On the third panel, a sage is seated on a throne beneath a canopy. He has a beard and moustache and long hair scattered on his shoulders and wears around his neck a necklace of rudrakśa and a linga. One hand is in abhaya-mudra and the other holds the linga of the Veera Saiva-s. Beneath is an inscription: "Bala Siddha Sankhakannar", confirming the assimilation of the two personages. It is dated to 4245 of the Kali era, that is, 143 AD: this is obviously a mythical date suitable for a founder.
On the fourth panel, a Siddha, flanked by two worshippers, is seated with crossed legs on a throne in the form of recumbent lion. He has the chignon of an ascetic, a moustache and beard and wears a linga around his neck. The inscription gives his name: Pavala Cuvami and the date are 3245 of the Kali era, or 1143 AD, which is more or less the period of Basava and of Alamma Prabhu. As the dates, ten centuries in the past, are similar, it is possible that the second, historical, date had determined the choice of the first.
On the last panel, a figure is standing, dressed in a dhoti, shoulders covered by a large scarf. He has rudrakśa-s and a linga around his neck and is wearing the sandals of an ascetic. He is holding the staff of the pontiffs and near to him are offerings placed on a low table. The inscription indicates that it is matter of the installation (makuta Abhisheka) of the eighteenth Balaya Swami. The date in Arabic numerals is 25.2.28, quite obviously 1928, as it is known from the documents of the mutt that he died in 1965 and that he was succeeded by the present pontiff, the nineteenth, who was installed in 1965.
Legend and Stories
The legend of this Kshetra begins with the end of Surapadma atrocious rule and his tearful appeal to Lord to accept him as his mount. According to Sthalapuranam, Surapadma, though fought against Muruga with all his might combining the tactile of asuramayopaya, was routed in the end. When he was about be slain, he appealed to the Lord to accept him as his vehicle, and he would serve him with fidelity. Moved by the tearful appeals, the Lord ordered him to do meditation with great steadfastness taking the shape of peacock (Mayil in Tamil) on the bank of Varaha near Mayilamalai. Nodding, he continued his appeal to the Lord to dwell for ever on the same hill. It was granted. Thus came into existence this Mayilamalai and the place called Mailam, for short.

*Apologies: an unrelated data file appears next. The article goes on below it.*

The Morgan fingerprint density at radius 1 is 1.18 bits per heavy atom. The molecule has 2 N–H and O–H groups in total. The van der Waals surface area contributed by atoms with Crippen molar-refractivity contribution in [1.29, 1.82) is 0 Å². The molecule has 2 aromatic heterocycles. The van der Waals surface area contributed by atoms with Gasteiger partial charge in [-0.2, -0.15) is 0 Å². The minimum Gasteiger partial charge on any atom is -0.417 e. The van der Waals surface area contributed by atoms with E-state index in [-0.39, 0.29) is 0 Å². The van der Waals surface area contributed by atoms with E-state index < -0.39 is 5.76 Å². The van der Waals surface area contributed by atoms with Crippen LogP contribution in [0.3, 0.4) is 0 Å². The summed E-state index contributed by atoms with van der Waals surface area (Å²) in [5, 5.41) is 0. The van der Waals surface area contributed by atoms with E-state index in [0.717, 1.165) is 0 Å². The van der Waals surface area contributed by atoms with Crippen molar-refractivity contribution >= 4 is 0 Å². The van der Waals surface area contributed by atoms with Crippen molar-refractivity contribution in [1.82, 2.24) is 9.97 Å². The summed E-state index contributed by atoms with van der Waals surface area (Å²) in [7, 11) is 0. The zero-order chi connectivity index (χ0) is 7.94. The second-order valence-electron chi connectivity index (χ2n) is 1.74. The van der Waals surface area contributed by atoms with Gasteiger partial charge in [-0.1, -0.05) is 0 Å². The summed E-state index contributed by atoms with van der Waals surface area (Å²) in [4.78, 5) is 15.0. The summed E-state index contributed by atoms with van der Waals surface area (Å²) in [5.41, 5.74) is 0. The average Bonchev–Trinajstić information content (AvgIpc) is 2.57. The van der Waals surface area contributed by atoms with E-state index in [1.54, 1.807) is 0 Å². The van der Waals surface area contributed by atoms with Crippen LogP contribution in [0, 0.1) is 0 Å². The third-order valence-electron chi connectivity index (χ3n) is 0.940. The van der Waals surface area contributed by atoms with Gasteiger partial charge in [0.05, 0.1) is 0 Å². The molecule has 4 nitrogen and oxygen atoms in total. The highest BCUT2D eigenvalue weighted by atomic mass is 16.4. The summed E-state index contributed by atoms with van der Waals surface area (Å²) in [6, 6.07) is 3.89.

There is another long legend associated with the life Sankhakannar, one of the Sivaganas of Kailas. Due to incurring displeasure to Lord Siva, he was cursed to be born as man in bhuloka and to get emancipation after due penance only.
According to the sthala Purana of Mailam, it was the duty of Sankhakanna, a gana in Siva’s following, to stand guard at the grove where Parvati was bathing. He failed in this task as he did not prevent Siva from entering and, because of this, he was cursed by Siva, who announced that he would have to fight with Murugan and teach the vedasaivagamas for many years.
Having been thus cursed, the gana, in the form of a young child named Balasiddha, descended to earth, to the village of Bomayapalaiyam. Knowing that he could be liberated only by Murugan, and following the advice of Narada, he went to Mailam, the hill whose name is linked to the peacock of the god (mayil), for it was there that the Asura Surapadma assumed the form of a peacock so as to obtain liberation from Murugan.
Despite the intervention of his consorts, Valli and Devasena, Murugan refused to do away with the malediction weighing upon Sankhakanna because it had come from Siva. By way of reprisal, Murugan’s consorts slipped away from him and became Siddha kannis (abstinent ascetics), taking refuge in their palace. Disguised as a hunter, Murugan attempted to enter the palace and confronted Sankhakanna. The guardian very soon recognized the god, who immediately rid him of the curse and asked him to remain on Mailam hill. Murugan married Valli and Devasena, and Sankhakanna, for his part, asked Murugan to always remain present at Mailam with his wives in the form of bridegroom (kalyana kolam).